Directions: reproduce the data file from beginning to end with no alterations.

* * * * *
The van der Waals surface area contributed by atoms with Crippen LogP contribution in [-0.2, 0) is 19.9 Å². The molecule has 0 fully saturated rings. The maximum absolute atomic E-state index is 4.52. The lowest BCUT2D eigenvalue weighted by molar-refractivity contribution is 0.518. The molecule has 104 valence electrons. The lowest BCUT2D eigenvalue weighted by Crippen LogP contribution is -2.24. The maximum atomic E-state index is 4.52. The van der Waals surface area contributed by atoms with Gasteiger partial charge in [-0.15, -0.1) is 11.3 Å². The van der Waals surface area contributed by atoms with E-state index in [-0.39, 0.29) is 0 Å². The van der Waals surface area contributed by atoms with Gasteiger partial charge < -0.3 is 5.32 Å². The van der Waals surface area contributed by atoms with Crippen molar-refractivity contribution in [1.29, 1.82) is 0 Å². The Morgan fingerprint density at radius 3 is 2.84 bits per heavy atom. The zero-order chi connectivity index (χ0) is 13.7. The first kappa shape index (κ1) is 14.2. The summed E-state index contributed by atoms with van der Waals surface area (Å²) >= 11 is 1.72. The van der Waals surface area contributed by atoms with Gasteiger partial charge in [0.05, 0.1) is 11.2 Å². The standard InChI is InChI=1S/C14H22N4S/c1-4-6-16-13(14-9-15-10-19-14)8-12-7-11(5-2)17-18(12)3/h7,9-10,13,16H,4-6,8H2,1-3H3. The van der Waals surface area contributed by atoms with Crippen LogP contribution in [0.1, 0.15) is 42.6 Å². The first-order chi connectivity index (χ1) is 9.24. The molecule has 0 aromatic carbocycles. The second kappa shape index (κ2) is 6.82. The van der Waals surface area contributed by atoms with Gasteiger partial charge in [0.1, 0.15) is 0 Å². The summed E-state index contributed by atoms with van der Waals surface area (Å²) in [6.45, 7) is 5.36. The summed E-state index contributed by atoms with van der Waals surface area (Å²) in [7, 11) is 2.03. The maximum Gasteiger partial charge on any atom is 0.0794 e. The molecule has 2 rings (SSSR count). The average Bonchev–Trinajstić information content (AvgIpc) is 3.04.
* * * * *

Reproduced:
The van der Waals surface area contributed by atoms with Crippen LogP contribution in [-0.2, 0) is 19.9 Å². The molecule has 0 fully saturated rings. The maximum absolute atomic E-state index is 4.52. The lowest BCUT2D eigenvalue weighted by molar-refractivity contribution is 0.518. The molecule has 104 valence electrons. The lowest BCUT2D eigenvalue weighted by Crippen LogP contribution is -2.24. The maximum atomic E-state index is 4.52. The van der Waals surface area contributed by atoms with Gasteiger partial charge in [-0.15, -0.1) is 11.3 Å². The van der Waals surface area contributed by atoms with E-state index in [-0.39, 0.29) is 0 Å². The van der Waals surface area contributed by atoms with Gasteiger partial charge < -0.3 is 5.32 Å². The van der Waals surface area contributed by atoms with Crippen molar-refractivity contribution in [1.29, 1.82) is 0 Å². The Morgan fingerprint density at radius 3 is 2.84 bits per heavy atom. The zero-order chi connectivity index (χ0) is 13.7. The first kappa shape index (κ1) is 14.2. The summed E-state index contributed by atoms with van der Waals surface area (Å²) >= 11 is 1.72. The van der Waals surface area contributed by atoms with Gasteiger partial charge in [0.05, 0.1) is 11.2 Å². The standard InChI is InChI=1S/C14H22N4S/c1-4-6-16-13(14-9-15-10-19-14)8-12-7-11(5-2)17-18(12)3/h7,9-10,13,16H,4-6,8H2,1-3H3. The van der Waals surface area contributed by atoms with Crippen LogP contribution in [0.1, 0.15) is 42.6 Å². The first-order chi connectivity index (χ1) is 9.24. The molecule has 0 aromatic carbocycles. The second kappa shape index (κ2) is 6.82. The van der Waals surface area contributed by atoms with Gasteiger partial charge in [0.1, 0.15) is 0 Å². The summed E-state index contributed by atoms with van der Waals surface area (Å²) in [6.45, 7) is 5.36. The summed E-state index contributed by atoms with van der Waals surface area (Å²) in [7, 11) is 2.03. The maximum Gasteiger partial charge on any atom is 0.0794 e. The molecule has 2 rings (SSSR count). The average Bonchev–Trinajstić information content (AvgIpc) is 3.04.